Murder is just one of the tools they use; others include forced exiles, or trials of questionable fairness.

It's hard to see how this can changes in the current Russian climate.

Steve LeVine has more: Murder in Russia

Edit: Natalia Antonova at GlobalComment writes more: In Memory of Anastasia Baburova and Stanislav Markelov

The two later links via Matttbastard on Twitter

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Sunday, January 18, 2009

New Skeptics' Circle is up

Bug Girl hosts the first Skeptics' Circle of 2009. As always there is some really great stuff there.


Saturday, January 17, 2009

Error-driven software development

When developing software systems, there are a number of systems development types out there, e.g. test-driven development (focuses on making tests before implementing), and what might be called requirements-driven development (focus on finding all the requirements before implementing). Unfortunately, there is a type of development that I all too frequently come across, which I've come to call error-driven development.

Error-driven development is systems development, where everything is done in reaction to errors. In other words, the development is reactive, rather than proactive, and everybody is working hard, just to keep the project afloat, without any real progress being made.

I should probably clarify, that I am not speaking about the bug fixing phases, which occurs in every project, but rather the cases where the project seems to be nothing but bug-fixing (or change-requests, which is to my eyes is a different sort of bug reports), without any real progress being made.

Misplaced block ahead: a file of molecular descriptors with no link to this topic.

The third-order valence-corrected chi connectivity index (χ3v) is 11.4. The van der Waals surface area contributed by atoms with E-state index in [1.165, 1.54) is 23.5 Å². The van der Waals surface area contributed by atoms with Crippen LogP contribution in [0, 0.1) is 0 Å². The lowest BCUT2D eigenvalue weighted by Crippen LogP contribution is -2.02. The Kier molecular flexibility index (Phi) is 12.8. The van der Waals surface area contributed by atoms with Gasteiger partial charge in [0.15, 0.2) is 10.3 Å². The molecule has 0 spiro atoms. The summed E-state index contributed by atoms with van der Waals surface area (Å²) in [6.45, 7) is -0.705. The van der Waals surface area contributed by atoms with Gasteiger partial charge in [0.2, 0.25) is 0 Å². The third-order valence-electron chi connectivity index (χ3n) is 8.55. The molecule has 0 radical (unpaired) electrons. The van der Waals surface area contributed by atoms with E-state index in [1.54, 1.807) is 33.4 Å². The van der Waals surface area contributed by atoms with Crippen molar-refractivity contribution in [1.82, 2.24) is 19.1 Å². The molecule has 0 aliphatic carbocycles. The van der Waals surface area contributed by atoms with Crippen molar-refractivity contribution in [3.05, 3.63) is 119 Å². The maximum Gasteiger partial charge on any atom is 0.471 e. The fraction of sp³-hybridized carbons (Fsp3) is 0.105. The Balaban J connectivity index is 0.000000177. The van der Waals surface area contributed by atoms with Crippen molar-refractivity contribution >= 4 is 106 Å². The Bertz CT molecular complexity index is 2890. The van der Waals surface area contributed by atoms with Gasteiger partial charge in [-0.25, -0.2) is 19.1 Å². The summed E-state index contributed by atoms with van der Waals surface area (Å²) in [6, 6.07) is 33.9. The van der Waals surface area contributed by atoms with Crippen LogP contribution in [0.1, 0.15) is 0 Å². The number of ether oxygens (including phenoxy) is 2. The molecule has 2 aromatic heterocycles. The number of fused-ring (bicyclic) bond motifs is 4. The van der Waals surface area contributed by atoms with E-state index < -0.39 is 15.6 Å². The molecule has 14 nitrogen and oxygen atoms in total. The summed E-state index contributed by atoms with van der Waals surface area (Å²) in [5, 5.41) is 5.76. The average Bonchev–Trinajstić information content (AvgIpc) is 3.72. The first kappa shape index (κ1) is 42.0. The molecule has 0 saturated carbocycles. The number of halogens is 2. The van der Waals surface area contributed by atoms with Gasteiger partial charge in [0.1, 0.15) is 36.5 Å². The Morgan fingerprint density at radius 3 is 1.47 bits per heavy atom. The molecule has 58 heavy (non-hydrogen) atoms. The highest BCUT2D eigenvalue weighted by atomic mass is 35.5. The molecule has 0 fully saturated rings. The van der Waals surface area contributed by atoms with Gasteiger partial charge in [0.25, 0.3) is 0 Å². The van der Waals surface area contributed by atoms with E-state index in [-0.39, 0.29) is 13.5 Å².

Unsurprisingly, this is not very satisfactory for any of the people involved. What's more, it's often caused by deep, underlying problems, where the errors are just symptoms. Until these underlying problems are found, the project will never get on the right track, and will end up becoming a death march.

The type of underlying problems, which can cause error-driven development, could be things like:

  • Different understanding of the requirements for the software among the people involved. Some times the people who make the requirements have an entirely different understanding of what the end system should be like than the end users.

  • Internal politics. Some departments or employees might have different agendas, which might lead to less than optimal working conditions.